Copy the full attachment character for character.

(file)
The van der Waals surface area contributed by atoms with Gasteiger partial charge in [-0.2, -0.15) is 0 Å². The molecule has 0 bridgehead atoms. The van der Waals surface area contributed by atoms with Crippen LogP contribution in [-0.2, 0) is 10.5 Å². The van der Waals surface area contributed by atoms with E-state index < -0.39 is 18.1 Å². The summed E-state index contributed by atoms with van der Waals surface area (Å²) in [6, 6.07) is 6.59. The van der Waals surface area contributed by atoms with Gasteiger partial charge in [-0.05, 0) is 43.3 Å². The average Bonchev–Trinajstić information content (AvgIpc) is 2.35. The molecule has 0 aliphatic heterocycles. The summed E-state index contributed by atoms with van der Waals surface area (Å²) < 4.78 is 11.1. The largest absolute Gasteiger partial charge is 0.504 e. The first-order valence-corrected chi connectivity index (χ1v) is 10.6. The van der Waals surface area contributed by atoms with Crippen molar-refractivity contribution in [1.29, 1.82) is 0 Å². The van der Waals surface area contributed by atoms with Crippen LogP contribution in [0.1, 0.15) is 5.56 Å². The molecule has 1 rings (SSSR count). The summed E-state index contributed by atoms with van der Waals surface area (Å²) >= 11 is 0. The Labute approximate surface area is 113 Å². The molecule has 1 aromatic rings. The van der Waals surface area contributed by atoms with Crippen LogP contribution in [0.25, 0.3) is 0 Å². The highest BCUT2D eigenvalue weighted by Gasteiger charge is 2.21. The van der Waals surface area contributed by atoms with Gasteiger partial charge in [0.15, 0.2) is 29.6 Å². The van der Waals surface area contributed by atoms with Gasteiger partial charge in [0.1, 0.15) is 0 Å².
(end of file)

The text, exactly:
The van der Waals surface area contributed by atoms with Gasteiger partial charge in [-0.2, -0.15) is 0 Å². The molecule has 0 bridgehead atoms. The van der Waals surface area contributed by atoms with Crippen LogP contribution in [-0.2, 0) is 10.5 Å². The van der Waals surface area contributed by atoms with E-state index < -0.39 is 18.1 Å². The summed E-state index contributed by atoms with van der Waals surface area (Å²) in [6, 6.07) is 6.59. The van der Waals surface area contributed by atoms with Gasteiger partial charge in [-0.05, 0) is 43.3 Å². The average Bonchev–Trinajstić information content (AvgIpc) is 2.35. The molecule has 0 aliphatic heterocycles. The summed E-state index contributed by atoms with van der Waals surface area (Å²) < 4.78 is 11.1. The largest absolute Gasteiger partial charge is 0.504 e. The first-order valence-corrected chi connectivity index (χ1v) is 10.6. The van der Waals surface area contributed by atoms with Crippen molar-refractivity contribution in [1.29, 1.82) is 0 Å². The van der Waals surface area contributed by atoms with Crippen LogP contribution in [0.1, 0.15) is 5.56 Å². The molecule has 1 rings (SSSR count). The summed E-state index contributed by atoms with van der Waals surface area (Å²) >= 11 is 0. The Labute approximate surface area is 113 Å². The molecule has 1 aromatic rings. The van der Waals surface area contributed by atoms with Crippen LogP contribution in [0.25, 0.3) is 0 Å². The highest BCUT2D eigenvalue weighted by Gasteiger charge is 2.21. The van der Waals surface area contributed by atoms with Gasteiger partial charge in [0.15, 0.2) is 29.6 Å². The van der Waals surface area contributed by atoms with Gasteiger partial charge in [0.1, 0.15) is 0 Å².